The nature of black student life and activities at Tufts over the last thirty years has largely mirrored that experienced by black students at other predominantly white, prestigious colleges and universities across the country. In less than a decade, the black student population increased by 600% (from 50 in the fall of 1967 to estimates of 300 plus in the fall of 1975). From the mid-1970s to the early 1980s black enrollment stabilized around 270, before declining throughout the 1980s.
The rather rapid rise from the late 1960s through the mid-1970s was attributable in part to efforts initiated by black and white students alike. The assassination of Dr. Martin Luther King, Jr. in April of 1968 affected the Tufts campus greatly. In the wake of the civil rights leader's death, black and white students formed the campus organization Students Concerned About Racism (SCAR) which intended to increase the number of black students admitted to the incoming freshman class. Through its active recruiting efforts and through its raising of scholarship monies from student cause dinners and from faculty contributions, SCAR was instrumental in the recruiting of an additional forty black students for the Class of 1972.
The admission of more black students to Tufts was a beginning step. However, according to Glenn Smith, the president of the Afro-American Society in the spring of 1968, black students were now seeking "to challenge the present values of the university." Black students, upset at the paucity of black faculty members (1) and upset at the near-total exclusion of course offerings on the life, history and culture of persons of African descent, demanded the hiring of more black faculty members and the introduction of courses examining the experiences of African and African-American peoples. Beginning in the late 1960s-early 1970s, courses pertaining to African and African-American literature, history, politics and art began to be offered. Several of these courses were taught by black undergraduate and graduate students through the Experimental College. Within a few years, most had become institutionalized through the traditional academic departments. And, Tufts began more concentrated efforts to hire black faculty members, particularly when Bernard Harleston assumed the position of Dean of the Faculty.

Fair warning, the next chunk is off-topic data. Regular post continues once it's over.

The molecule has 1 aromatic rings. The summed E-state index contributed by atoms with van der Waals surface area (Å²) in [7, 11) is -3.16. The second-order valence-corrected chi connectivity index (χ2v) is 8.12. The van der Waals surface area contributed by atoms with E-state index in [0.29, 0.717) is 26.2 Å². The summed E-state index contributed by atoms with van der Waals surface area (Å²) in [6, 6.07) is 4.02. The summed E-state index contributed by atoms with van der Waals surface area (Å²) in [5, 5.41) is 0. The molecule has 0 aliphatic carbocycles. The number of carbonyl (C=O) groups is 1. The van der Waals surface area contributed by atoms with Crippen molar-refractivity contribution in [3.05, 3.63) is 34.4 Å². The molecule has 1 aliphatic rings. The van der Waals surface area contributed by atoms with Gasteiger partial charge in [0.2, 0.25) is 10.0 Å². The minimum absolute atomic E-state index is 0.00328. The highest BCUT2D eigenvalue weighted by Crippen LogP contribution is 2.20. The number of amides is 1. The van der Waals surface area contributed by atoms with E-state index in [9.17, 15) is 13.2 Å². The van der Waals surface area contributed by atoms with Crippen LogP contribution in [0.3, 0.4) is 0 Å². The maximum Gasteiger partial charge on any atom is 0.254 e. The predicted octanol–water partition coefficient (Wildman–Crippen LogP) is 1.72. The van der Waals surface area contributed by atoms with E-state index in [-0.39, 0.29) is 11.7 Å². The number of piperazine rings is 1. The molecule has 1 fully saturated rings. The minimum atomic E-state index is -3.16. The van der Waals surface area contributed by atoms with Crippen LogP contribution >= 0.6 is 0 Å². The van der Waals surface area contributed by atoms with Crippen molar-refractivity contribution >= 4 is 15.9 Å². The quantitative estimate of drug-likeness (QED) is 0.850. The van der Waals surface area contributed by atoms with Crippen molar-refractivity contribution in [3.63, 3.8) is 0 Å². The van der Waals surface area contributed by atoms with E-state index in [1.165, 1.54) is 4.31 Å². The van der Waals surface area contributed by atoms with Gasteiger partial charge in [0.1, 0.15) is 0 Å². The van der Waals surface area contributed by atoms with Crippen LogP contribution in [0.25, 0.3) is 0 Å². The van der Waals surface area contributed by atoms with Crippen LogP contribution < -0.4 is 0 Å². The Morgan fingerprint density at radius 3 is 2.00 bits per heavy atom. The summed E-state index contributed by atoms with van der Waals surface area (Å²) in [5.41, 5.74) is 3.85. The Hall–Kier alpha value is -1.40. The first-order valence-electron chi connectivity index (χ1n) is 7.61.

Unlike its neighbors Brandeis and Harvard, Tufts was spared from any direct confrontation over the hiring of black faculty members, the establishing of a core component of African and African-American Studies courses, and the setting up of the Afro-American Cultural Center. During the fall of 1969, however, members of the Afro-American Society complained to the university administration that the Volpe Construction Company, the contractor building what later became Lewis Hall, employed only two or three black and other workers of color. In conjunction with the New Urban League and the United Community Construction Workers, members of the Afro-American Society proposed that at least twenty percent of the project's work force be made up of black and other people of color, that members of the Society be involved in and apprised of the monitoring of workers hired, and that they be allowed to observe university negotiations with the contractors. When the Volpe Company failed to hire the percentage of minority workers stipulated by the Afro-American Society, black students and supportive white students and faculty members occupied the construction site in November of 1969. Campus officials obtained a restraining order preventing students from occupying the site and called in police officers from Medford and Somerville to prevent any confrontation between students and workers. Tensions remained high between black students and administrators throughout the winter of 1970; however, feelings of ill-will began to abate when President Burton Hallowell ordered the injunction removed and university lawyers filed suit against the construction company for its failure to hire a sufficient number of workers of color.– Gill, "Another Light on the Hill"